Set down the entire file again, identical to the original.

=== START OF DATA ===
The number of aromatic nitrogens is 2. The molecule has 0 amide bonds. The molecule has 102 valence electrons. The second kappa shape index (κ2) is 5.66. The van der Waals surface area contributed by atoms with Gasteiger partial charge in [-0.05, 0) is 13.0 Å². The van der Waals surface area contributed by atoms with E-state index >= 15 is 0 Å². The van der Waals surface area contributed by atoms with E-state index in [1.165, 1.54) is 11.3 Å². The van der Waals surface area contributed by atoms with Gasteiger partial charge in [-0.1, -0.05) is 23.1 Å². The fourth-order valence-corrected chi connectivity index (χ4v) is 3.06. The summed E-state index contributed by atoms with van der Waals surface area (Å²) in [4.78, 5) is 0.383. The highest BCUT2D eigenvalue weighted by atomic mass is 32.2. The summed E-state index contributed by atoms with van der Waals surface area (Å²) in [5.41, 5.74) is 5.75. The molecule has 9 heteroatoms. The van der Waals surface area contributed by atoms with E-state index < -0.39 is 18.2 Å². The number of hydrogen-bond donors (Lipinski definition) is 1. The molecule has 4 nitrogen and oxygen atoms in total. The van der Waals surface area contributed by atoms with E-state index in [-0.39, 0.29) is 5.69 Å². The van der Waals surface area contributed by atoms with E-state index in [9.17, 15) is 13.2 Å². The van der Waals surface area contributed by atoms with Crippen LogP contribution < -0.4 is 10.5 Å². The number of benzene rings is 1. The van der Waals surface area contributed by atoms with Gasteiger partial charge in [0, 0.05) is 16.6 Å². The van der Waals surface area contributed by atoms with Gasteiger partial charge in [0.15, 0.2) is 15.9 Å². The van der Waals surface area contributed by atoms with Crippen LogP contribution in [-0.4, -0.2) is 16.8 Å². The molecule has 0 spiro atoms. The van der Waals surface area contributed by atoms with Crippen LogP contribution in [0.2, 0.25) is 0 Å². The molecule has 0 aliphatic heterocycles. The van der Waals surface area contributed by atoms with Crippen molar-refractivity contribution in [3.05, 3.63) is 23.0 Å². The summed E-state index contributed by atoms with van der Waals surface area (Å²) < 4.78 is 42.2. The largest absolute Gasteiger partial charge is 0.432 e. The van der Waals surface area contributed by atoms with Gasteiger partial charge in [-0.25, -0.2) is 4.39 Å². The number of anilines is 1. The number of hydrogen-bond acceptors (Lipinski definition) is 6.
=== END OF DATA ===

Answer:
The number of aromatic nitrogens is 2. The molecule has 0 amide bonds. The molecule has 102 valence electrons. The second kappa shape index (κ2) is 5.66. The van der Waals surface area contributed by atoms with Gasteiger partial charge in [-0.05, 0) is 13.0 Å². The van der Waals surface area contributed by atoms with E-state index >= 15 is 0 Å². The van der Waals surface area contributed by atoms with E-state index in [1.165, 1.54) is 11.3 Å². The van der Waals surface area contributed by atoms with Gasteiger partial charge in [-0.1, -0.05) is 23.1 Å². The fourth-order valence-corrected chi connectivity index (χ4v) is 3.06. The summed E-state index contributed by atoms with van der Waals surface area (Å²) in [4.78, 5) is 0.383. The highest BCUT2D eigenvalue weighted by atomic mass is 32.2. The summed E-state index contributed by atoms with van der Waals surface area (Å²) in [5.41, 5.74) is 5.75. The molecule has 9 heteroatoms. The van der Waals surface area contributed by atoms with E-state index < -0.39 is 18.2 Å². The number of hydrogen-bond donors (Lipinski definition) is 1. The molecule has 4 nitrogen and oxygen atoms in total. The van der Waals surface area contributed by atoms with E-state index in [-0.39, 0.29) is 5.69 Å². The van der Waals surface area contributed by atoms with E-state index in [9.17, 15) is 13.2 Å². The van der Waals surface area contributed by atoms with Crippen LogP contribution < -0.4 is 10.5 Å². The number of benzene rings is 1. The van der Waals surface area contributed by atoms with Gasteiger partial charge in [0, 0.05) is 16.6 Å². The van der Waals surface area contributed by atoms with Gasteiger partial charge in [0.15, 0.2) is 15.9 Å². The van der Waals surface area contributed by atoms with Crippen LogP contribution in [-0.4, -0.2) is 16.8 Å². The molecule has 0 spiro atoms. The van der Waals surface area contributed by atoms with Crippen LogP contribution in [0.2, 0.25) is 0 Å². The molecule has 0 aliphatic heterocycles. The van der Waals surface area contributed by atoms with Crippen molar-refractivity contribution in [3.05, 3.63) is 23.0 Å². The summed E-state index contributed by atoms with van der Waals surface area (Å²) < 4.78 is 42.2. The largest absolute Gasteiger partial charge is 0.432 e. The van der Waals surface area contributed by atoms with Gasteiger partial charge in [-0.25, -0.2) is 4.39 Å². The number of anilines is 1. The number of hydrogen-bond acceptors (Lipinski definition) is 6.